DETERMINING THE RESULTANT VECTOR OF TWO VECTORS
Because non-zero vectors have direction as well as magnitude, adding vectors involves more
than simply adding numbers. The sum of two vectors is another vector, and so the definition of
addition must give a process for determining both the magnitude and the direction of the sum
vector. There are two equivalent procedures for addition of vectors, called the parallelogram rule
and the triangle rule.
The parallelogram rule for addition
Suppose u and v are two vectors. Translate them so that they are tail-to-tail at point O.
From the head of each vector, draw r copyrof the other vector to complete a parallelogram
OAPB. In this parallelogram, u = OA = BP and v = OB = AP
The triangle rule for addition
This way defines addition of two vectors is by a head-to-tail construction that creates two sides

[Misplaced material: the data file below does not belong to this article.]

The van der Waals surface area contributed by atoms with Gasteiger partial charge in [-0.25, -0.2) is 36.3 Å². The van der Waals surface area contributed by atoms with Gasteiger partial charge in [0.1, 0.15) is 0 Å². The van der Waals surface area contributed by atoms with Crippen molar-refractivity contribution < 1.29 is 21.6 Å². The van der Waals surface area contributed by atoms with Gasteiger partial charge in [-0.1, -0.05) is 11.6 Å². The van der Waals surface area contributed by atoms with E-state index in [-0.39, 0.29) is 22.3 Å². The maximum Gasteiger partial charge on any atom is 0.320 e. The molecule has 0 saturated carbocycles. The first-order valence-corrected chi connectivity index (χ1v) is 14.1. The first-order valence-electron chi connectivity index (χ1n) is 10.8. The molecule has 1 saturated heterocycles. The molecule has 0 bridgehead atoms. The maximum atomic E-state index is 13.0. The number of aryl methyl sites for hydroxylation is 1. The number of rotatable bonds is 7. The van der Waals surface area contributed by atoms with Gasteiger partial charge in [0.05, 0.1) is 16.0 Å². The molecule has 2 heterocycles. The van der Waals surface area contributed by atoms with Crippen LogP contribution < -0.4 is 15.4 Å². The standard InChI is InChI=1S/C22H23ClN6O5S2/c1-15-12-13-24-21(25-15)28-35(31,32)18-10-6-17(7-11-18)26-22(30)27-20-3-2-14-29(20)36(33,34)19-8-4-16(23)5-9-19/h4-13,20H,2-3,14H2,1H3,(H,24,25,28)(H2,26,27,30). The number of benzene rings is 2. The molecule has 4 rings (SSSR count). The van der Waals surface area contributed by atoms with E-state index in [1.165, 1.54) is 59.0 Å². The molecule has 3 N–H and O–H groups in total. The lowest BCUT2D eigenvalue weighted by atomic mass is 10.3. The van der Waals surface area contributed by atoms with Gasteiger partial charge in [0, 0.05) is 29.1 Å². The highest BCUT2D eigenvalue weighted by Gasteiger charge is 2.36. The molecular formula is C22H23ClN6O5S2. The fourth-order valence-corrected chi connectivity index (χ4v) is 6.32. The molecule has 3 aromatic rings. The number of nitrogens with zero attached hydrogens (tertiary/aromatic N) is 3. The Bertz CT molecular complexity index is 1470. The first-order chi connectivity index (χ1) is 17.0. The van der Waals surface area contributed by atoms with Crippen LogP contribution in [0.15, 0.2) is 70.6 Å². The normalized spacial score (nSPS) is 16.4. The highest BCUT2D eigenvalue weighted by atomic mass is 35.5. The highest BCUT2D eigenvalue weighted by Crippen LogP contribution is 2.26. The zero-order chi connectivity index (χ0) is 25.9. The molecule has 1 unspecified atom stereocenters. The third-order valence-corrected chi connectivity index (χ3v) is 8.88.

of a triangle. The third side of the triangle determines the sum of the two vectors, as shown
Place the tail of the vector v at the head of the vector u. That is, u = OA and v = .
Now construct the vector OP to complete the third side of the triangle OAP.
This method is equivalent to the parallelogram law of addition, as can be easily seen by drawing
a copy of v tail-to-tail with u, to obtain the same parallelogram as before.
Using position vector notation, the triangle rule of addition is written as follows: for any three
points X, Y , Z,
Both the triangle and the parallelogram rules of addition are procedures that are independent of
the order of the vectors; that is, using either rule, it is always true that u + v = v + u for all
vectors u and v. This is known as the commutative law of addition.